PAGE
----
The Republic of Zimbabwe is a landlocked country in Southern Africa that is located between the Zambezi and Limpopo Rivers. It is bordered by South Africa, Botswana, Mozambique, and Zambia. The population of Zimbabwe is roughly 11 million people. Approximately 63% of Zimbabweans live in rural areas (Central Intelligence Agency, 2010).
In 1980, after about 100 years of colonialism and a protracted guerrilla war, Southern Rhodesia gained its independence from Britain and became the Republic of Zimbabwe. In its early days, Zimbabwe was a success story and had the best health and educational systems in the region. This increased life expectancy in Zimbabwe to 67 years and the literacy rate to over 90%. Zimbabwe became known as the breadbasket of Africa. Now, however, because of a number of reasons that are beyond the scope of this article, Zimbabwe is in a state of crisis. Basic services such as health, sanitation, electricity, and water services are paralyzed. A declining economy has resulted in an estimated 4 million people leaving Zimbabwe, 3 million of whom crossed the border to South Africa (International Organization for Migration, 2009). Because of the extreme hardships, most Zimbabweans are in a risky situation with regard to their mental health. Counseling can play a vital role in helping Zimbabweans heal from these hardships. In this article, we provide a historical overview and the current status and future trends of counseling in Zimbabwe. Some recommendations are provided as a way forward for the counseling profession in that country.
* Historical Overview of Counseling in Zimbabwe
Counseling as an art was practiced in Zimbabwe prior to British colonization. Traditional healers, spiritual leaders, and elders provided guidance and advice to community members in individual, family, and group contexts (Charema & Shizha, 2008). Malevolent spirits (ngozi and mamhepo) were thought to be the cause of mental illness (Gelfand, Mavi, Drummond, & Ndemera, 1985). If they were unhappy with living descendants, the benevolent ancestral spirits (mudzimu) could withhold their protection and invoke physical and mental disabilities as a form of reprimand (Mpofu & Harley, 2002). To cure or alleviate mental illness, individuals, families, and communities could be cleansed of negative spirits, and herbal medicines and psychosocial interventions could also be used (Gelfand et al., 1985; Shoko, 2007). Because mental illness was believed to be caused by cosmological forces, there was a degree of tolerance toward individuals with a mental illness.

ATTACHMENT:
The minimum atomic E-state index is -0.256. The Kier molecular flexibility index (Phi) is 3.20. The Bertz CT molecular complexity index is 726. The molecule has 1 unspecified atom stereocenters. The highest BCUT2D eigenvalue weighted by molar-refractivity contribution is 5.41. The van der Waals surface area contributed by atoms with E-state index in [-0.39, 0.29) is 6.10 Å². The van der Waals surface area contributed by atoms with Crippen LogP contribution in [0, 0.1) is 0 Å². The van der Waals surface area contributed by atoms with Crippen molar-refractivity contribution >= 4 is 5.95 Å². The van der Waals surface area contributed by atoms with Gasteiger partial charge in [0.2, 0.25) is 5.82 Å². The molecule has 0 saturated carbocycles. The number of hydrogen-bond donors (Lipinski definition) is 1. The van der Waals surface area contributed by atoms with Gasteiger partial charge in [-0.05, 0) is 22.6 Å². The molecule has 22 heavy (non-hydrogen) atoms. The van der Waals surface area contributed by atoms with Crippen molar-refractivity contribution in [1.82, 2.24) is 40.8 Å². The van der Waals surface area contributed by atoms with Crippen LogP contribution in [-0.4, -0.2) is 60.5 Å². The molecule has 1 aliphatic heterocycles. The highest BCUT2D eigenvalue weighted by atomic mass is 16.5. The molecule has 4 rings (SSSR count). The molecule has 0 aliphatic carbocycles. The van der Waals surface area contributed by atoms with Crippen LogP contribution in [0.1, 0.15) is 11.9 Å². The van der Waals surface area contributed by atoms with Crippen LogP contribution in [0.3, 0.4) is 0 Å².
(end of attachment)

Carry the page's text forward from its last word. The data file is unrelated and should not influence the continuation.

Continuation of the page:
As a communal society, all village members were responsible for the community. The health and well-being of the village, its families, and individuals were dependent on the guidance, support, and sacrifice of all members of the community. In particular, nuclear and extended family members took care of each another. Ancestors also played an important role in the family system because they would entreat on behalf of the living for help from Chauta (God) and look after members of their lineage (Mpofu & Harley, 2002). This system of guidance and support from the living and spiritual world created a mental health safety net. Although characterized as pre-Colonial, this system of counseling and support continues to be reflected in modern Zimbabwe, particularly in the rural areas.
During the Colonial era, White settlers brought with them their rendering of counseling psychology, and the University of Rhodesia established a psychology department. Psychologists in Rhodesia excluded people of color from their professional ranks. During this time, psychological "science" was intentionally used to undermine the humanity of people of color in Southern Africa (Chase, 1977; Fanon, 1967; Simone, 1993).
The Ministry of Education created a Schools Psychological Services unit that conducted psychological testing, counseled troubled students, and provided support for students with disabilities. …